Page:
When I woke up Monday morning, I ran down stairs and started-up the Wii so I could test another one of the games on the Wii Sports disc.   The first game I tried was golf.  My 8 year old came down the stairs, and asked to play too.  It was still early so I said yes.  Soon after my wife came down with the baby, and sat on the couch next to us.  Just a bit later, my 4 year old sleepily walked down the stairs and ask to play.  I don't recall the exact events that transpired, but the decision was soon made that no one was going to work or school that day.

Wii decided to play hooky.
The rest of the family made Mii characters.  My 4 year old tried to spell her name with the Wii-mote, but it came out "DC Nughman", and that stuck as her nickname for few years until she got really tired of it .  After that, we tried out the other Wii games I had purchased.  This is where I should have gotten a clue, but it passed me by.  All of the other games were, honestly, not successful. Elebits was supposed to be kind of like Katmari Damacy, but proved too frustrating to play.  Wii Play was like demo disc of failed controller experiments. Even Legend Of Zelda Twilight Princess left me cold.  Since none of us had any built-in nostalgia for the Zelda franchise,  the game came came off as slow but promising.  However it was single-player game and we were having such a good time playing as a family, we quickly went back to Wii Sports.   Outside of maybe one other  session, none of those three game were played in our house after that day.

Still, Wii Sports was good enough.  We continued playing all day and into the afternoon.  We traded the Wii-motes back and forth for Bowling, Tennis, Golf and Baseball.  We even tried Boxing, but it proved a bit too much with the nunchuck tether slapping us in the face as we tried to do battle. Still,   it was a great family day, one of the most memorable we've had, and the Nintendo Wii had given it to us.  I thought it would be the first of many such days we would spend as family together with the Nintendo Wii.  I had never been a Nintendo fan-boy, but at that moment, I was sold.  I had the urge to get ALL the games for the Wii, and then use the Virtual Console, go back and play all the games I has missed too.

Soon after though, things started to fall apart.   My next purchase, Excite Truck failed to set the family alight.   Warioware Smooth Moves proved far too difficult for the family to play ,and Cooking Mama just did not control as well as the DS game.     While both Carnival Games and Williams Pinball showed some promise, Mario Party was a mess that got played exactly once, EA Playground simply did not hold the same appeal as Wii Sports, and Metroid Prime 3 was too traditional to appeal to the family.

This game is far worse than ET on the 2600.

I recall Dawn telling me one day, as we tried another failed game, and went back to Wii Sports that she felt the Wii was a "Bait And Switch."  It had a lot of promise, but the games after Wii Sports never lived up to it.   She had a point.   At the time I was playing Williams Pinball religiously, but it was not really a "Wii" game at all.  (It remains my favorite game on the console.)  We also bought a ton of kids games, but most were simply awful.   The worst game we ever bought for the Wii was iCarly 2, a game that I don't think was even play tested before it was released. With games like that,   the kids expected that the  games we bought for the Wii would be hard to control, look terrible, and not be fun to play. Bait and Switch indeed.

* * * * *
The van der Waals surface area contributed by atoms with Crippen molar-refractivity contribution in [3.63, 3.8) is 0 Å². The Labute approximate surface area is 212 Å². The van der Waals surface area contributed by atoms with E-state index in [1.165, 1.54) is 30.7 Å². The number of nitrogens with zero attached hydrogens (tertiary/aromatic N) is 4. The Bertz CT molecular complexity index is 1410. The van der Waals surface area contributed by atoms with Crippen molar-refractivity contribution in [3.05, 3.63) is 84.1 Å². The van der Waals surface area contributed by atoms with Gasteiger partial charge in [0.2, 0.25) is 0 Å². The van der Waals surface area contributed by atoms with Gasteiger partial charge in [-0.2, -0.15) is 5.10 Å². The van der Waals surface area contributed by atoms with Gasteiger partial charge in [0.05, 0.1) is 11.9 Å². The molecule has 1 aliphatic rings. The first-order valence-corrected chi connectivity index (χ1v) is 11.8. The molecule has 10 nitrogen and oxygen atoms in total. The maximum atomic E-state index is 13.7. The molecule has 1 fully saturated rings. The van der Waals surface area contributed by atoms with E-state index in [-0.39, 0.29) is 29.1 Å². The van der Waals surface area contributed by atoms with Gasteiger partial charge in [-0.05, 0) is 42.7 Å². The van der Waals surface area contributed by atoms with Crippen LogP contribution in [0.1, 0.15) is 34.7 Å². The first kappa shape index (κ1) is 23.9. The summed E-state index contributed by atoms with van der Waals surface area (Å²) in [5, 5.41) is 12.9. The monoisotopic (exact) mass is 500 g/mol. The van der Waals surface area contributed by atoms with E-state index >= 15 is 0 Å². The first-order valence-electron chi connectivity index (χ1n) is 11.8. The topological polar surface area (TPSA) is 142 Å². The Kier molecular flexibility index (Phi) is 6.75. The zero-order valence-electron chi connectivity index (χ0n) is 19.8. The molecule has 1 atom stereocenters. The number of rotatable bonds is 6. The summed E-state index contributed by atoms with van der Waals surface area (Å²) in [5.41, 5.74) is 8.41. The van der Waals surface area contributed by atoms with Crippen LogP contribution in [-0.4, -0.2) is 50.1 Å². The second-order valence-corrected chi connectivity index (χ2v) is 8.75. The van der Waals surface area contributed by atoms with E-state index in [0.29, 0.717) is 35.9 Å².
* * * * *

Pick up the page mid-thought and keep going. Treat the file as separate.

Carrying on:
However, I was not ready to give-up.  I started buying Virtual Console games in earnest in an attempt to rekindle the fire with some classic Nintendo Goodness.   The original Super Mario Bros. was the first, and it proved to be a mild success.  Dawn had spent many days playing the game with the kids at the Teen Center when she worked there in the 90's, and we had a few good sessions until it proved too difficult to continue.    I also bought the first few Zelda games, hoping to see what all the fuss was about, but to be honest, I just did not see it.  They were were Okay, but they did not really interest me. I was not immune the fact that the game was a huge advance in console video games when it was released, and putting my head into that of a 10 year old in 1987, I could see why they would have liked it or even loved it.  However, that same year I was playing Dungeon Master on my Atari ST, such a vastly superior game in every way, there was no way I would have been drawn into Zelda or the Nintendo console.  In fact, most of the the NES and Super NES games I bought from the Virtual Console (Save for Super Mario Bros. 3) were disappointing when compared to the Atari ST and PC/DOS games I played ion the same time period when they were originally released.  So much for manufactured nostalgia grabbing me.  As well, there was something else that really irked me about the Virtual Console: the almost complete absence of American and European games.  It was as if the paltry eight Commodore 64 games available were Nintendo's big middle finger to all the games and history of the 80's that both influenced their creations and made their success possible.